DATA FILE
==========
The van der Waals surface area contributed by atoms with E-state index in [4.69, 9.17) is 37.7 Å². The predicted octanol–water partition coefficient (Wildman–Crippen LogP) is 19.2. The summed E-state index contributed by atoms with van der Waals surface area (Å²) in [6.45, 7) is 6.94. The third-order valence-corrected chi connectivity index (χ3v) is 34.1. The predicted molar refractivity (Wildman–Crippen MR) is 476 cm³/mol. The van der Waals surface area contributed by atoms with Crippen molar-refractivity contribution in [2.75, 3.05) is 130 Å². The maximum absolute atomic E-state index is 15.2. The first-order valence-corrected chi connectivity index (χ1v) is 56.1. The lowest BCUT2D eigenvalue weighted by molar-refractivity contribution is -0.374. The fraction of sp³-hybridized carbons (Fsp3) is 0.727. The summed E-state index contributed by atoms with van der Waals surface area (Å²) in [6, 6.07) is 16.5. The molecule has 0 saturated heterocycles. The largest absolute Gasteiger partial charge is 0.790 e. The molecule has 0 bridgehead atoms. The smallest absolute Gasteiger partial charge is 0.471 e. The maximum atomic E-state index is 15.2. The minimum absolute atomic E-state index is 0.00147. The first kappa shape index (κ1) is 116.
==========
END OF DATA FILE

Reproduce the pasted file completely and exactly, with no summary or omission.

The van der Waals surface area contributed by atoms with E-state index in [4.69, 9.17) is 37.7 Å². The predicted octanol–water partition coefficient (Wildman–Crippen LogP) is 19.2. The summed E-state index contributed by atoms with van der Waals surface area (Å²) in [6.45, 7) is 6.94. The third-order valence-corrected chi connectivity index (χ3v) is 34.1. The predicted molar refractivity (Wildman–Crippen MR) is 476 cm³/mol. The van der Waals surface area contributed by atoms with Crippen molar-refractivity contribution in [2.75, 3.05) is 130 Å². The maximum absolute atomic E-state index is 15.2. The first-order valence-corrected chi connectivity index (χ1v) is 56.1. The lowest BCUT2D eigenvalue weighted by molar-refractivity contribution is -0.374. The fraction of sp³-hybridized carbons (Fsp3) is 0.727. The summed E-state index contributed by atoms with van der Waals surface area (Å²) in [6, 6.07) is 16.5. The molecule has 0 saturated heterocycles. The largest absolute Gasteiger partial charge is 0.790 e. The molecule has 0 bridgehead atoms. The smallest absolute Gasteiger partial charge is 0.471 e. The maximum atomic E-state index is 15.2. The minimum absolute atomic E-state index is 0.00147. The first kappa shape index (κ1) is 116.